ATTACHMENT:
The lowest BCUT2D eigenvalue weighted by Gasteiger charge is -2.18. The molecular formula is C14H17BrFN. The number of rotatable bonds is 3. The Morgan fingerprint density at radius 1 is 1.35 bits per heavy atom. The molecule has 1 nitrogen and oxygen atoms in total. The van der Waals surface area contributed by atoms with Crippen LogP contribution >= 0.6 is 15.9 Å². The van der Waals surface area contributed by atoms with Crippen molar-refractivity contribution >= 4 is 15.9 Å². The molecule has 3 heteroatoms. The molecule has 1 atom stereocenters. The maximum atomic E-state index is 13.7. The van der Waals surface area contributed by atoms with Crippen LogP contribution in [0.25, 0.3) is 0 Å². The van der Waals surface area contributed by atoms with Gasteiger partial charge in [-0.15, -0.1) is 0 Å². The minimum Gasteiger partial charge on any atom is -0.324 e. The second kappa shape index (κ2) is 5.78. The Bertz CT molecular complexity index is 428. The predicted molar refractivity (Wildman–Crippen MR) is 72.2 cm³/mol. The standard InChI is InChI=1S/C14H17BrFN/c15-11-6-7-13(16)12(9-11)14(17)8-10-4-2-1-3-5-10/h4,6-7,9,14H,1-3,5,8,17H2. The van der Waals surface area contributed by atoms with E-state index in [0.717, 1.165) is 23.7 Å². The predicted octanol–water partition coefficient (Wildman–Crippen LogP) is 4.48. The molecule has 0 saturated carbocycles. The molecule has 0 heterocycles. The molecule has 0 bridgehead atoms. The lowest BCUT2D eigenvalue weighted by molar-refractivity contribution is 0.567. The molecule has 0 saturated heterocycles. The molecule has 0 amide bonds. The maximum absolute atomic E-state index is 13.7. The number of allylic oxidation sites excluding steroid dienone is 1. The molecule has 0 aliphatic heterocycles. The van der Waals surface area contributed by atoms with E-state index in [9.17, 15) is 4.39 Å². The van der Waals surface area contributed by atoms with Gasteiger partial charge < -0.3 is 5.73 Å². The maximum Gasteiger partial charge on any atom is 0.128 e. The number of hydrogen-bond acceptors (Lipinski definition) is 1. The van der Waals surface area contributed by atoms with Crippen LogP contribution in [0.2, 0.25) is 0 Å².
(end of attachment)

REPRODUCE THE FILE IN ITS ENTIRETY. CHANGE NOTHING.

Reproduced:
The lowest BCUT2D eigenvalue weighted by Gasteiger charge is -2.18. The molecular formula is C14H17BrFN. The number of rotatable bonds is 3. The Morgan fingerprint density at radius 1 is 1.35 bits per heavy atom. The molecule has 1 nitrogen and oxygen atoms in total. The van der Waals surface area contributed by atoms with Crippen LogP contribution >= 0.6 is 15.9 Å². The van der Waals surface area contributed by atoms with Crippen molar-refractivity contribution >= 4 is 15.9 Å². The molecule has 3 heteroatoms. The molecule has 1 atom stereocenters. The maximum atomic E-state index is 13.7. The van der Waals surface area contributed by atoms with Crippen LogP contribution in [0.25, 0.3) is 0 Å². The van der Waals surface area contributed by atoms with Gasteiger partial charge in [-0.15, -0.1) is 0 Å². The minimum Gasteiger partial charge on any atom is -0.324 e. The second kappa shape index (κ2) is 5.78. The Bertz CT molecular complexity index is 428. The predicted molar refractivity (Wildman–Crippen MR) is 72.2 cm³/mol. The standard InChI is InChI=1S/C14H17BrFN/c15-11-6-7-13(16)12(9-11)14(17)8-10-4-2-1-3-5-10/h4,6-7,9,14H,1-3,5,8,17H2. The van der Waals surface area contributed by atoms with E-state index in [0.717, 1.165) is 23.7 Å². The predicted octanol–water partition coefficient (Wildman–Crippen LogP) is 4.48. The molecule has 0 saturated carbocycles. The molecule has 0 heterocycles. The molecule has 0 bridgehead atoms. The lowest BCUT2D eigenvalue weighted by molar-refractivity contribution is 0.567. The molecule has 0 saturated heterocycles. The molecule has 0 amide bonds. The maximum absolute atomic E-state index is 13.7. The number of allylic oxidation sites excluding steroid dienone is 1. The molecule has 0 aliphatic heterocycles. The van der Waals surface area contributed by atoms with E-state index in [9.17, 15) is 4.39 Å². The van der Waals surface area contributed by atoms with Gasteiger partial charge < -0.3 is 5.73 Å². The maximum Gasteiger partial charge on any atom is 0.128 e. The number of hydrogen-bond acceptors (Lipinski definition) is 1. The van der Waals surface area contributed by atoms with Crippen LogP contribution in [0.2, 0.25) is 0 Å².